Distinguished Critique: Green Lantern: Emerald Dawn Review
Hal Jordan's reintroduction to the post-Crisis DC Universe is notable for reshaping the pilot by offering him strong inner turmoil and conflict
—by Nathan on August 10, 2023—
“In brightest day, in blackest night, no evil shall escape my sight. Let those who worship evil's might beware my power–Green Lantern's light!”
For years, Green Lantern Hal Jordan has powered his ring using those very words. Though not DC’s first Green Lantern–that honor, historically, falls to Alan Scott–Jordan has become a core DC Comics character. He was a founding members of the Justice League, proud member of the Green Lantern Corps, and eventual downfall of the Corps after becoming Parallax.
But before Jordan’s dramatic and dark transformation into Parallax or even the grim Spectre, his origins were retold in the pages of Emerald Dawn, a six-issue limited series set in DC’s post-Crisis on Infinite Earths universe. The series retools Jordan, modernizing him for then-current continuity just like Frank Miller did for the Dark Knight Detective in "Batman: Year One" or John Byrne did for Superman in Man of Steel.
Green Lantern: Emerald Dawn
Writers: Jim Owsley (currently Christopher Priest), Keith Giffen, Gerard Jones
Pencilers: Mark Bright, Keith Giffen
Inker: Romeo Tanghal
Colorist: Anthony Tollin
Letterer: Albert DeGuzman
Issues: Green Lantern: Emerald Dawn #1-6
Publication Dates: December 1989-May 1990
Note: save for some minor edits, this blog is the same as it was when I originally posted it to Hubpages
I can’t say Green Lantern has ever been one of my favorite superheroes in the DC pantheon (that honor goes to Batman and, coming in second place despite his remarkable speed, the Flash), nor can I claim any deep understanding of the character or his mythos, especially since Geoff Johns spun out several other Corps across the emotional spectrum. But in diving into some other post-Crisis reimaginings of DC superheroes, I discovered this limited series about Hal Jordan, a few years removed from his Parallax/Spectre phase.
Jim Owsley kicks off the series in tremendous fashion, creating a Hal Jordan who seems the least likely candidate for becoming a green guardian of good. He’s impulsive, rash, and foolish, all traits he seems to have inherited from his father. As a pilot for Ferris Aircraft, Hal bears a seemingly proud Jordan family tradition of men who want to take to the skies…but in their own way. Owsley concocts a fantastic clash here, as Jordan’s notable gifts and talents and a promising future collide with his rash actions. A night of drinking leads to reckless driving, which leads to an accident with a sign, which leads to a fellow pilot’s paralysis. And all Hal can do is blame the physical sign…while missing the metaphysical signs which point to his deep problems.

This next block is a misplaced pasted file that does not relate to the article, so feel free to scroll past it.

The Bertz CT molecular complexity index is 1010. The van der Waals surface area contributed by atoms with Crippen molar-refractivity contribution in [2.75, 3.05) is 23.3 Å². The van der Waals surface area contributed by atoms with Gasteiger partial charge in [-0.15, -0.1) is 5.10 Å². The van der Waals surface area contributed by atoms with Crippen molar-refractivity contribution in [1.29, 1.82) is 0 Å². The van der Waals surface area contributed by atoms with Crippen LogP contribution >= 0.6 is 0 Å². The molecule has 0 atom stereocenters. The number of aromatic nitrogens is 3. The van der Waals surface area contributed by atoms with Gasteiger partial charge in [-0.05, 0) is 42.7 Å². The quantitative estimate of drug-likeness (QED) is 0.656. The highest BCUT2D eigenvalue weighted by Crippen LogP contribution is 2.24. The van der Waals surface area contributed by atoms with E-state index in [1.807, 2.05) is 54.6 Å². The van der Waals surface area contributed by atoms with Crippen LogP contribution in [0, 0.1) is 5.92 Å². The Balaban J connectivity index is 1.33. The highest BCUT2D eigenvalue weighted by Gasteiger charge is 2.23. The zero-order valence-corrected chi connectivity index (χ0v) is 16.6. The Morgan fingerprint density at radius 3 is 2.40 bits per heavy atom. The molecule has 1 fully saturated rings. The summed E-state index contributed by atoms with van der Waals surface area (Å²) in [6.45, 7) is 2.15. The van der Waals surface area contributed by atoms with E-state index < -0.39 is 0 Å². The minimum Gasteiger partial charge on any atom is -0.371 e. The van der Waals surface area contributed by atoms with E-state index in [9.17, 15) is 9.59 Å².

Owsley (who writes only the first issue), Griffen, and Jones create a character who is deeply troubled and is in terrible need of intentional direction. They craft a protagonist blind to his own headstrong, domineering attitude. Hal blames the sign for the accident, and one of the first things he does when he gets the ring is try and smash it. He doesn’t consider the accident his fault at all, refusing to take responsibility. The one moment where he shows vulnerability early on is when Abin Sur offers him the ring and Hal retorts that he’s not the fearless champion Abin Sur seeks. Even this is propelled by pure self-preservation and a desire to bat away the responsibility Abin Sur wishes to bestow upon Hal.
It’s a fascinating dichotomy for the writers to toy with: the reckless, selfish pilot given the opportunity to become a selfless protector of others. In accepting the position of Green Lantern–or, at least, begrudgingly taking on a role seemingly forced upon him–Hal is placed in a situation where he has to become more selfless…he has to change. Smashing the sign, amusingly, leaves Hal incapacitated, as the board is constructed from yellow material, the color Green Lanterns are perpetually weak against. But the writers construct this moment not just as a “green vs. yellow” bit of conflict or continuity but as a statement regarding Hal’s brash mannerisms. His inability to think through the consequences of his actions leaves him open to failure and defeat.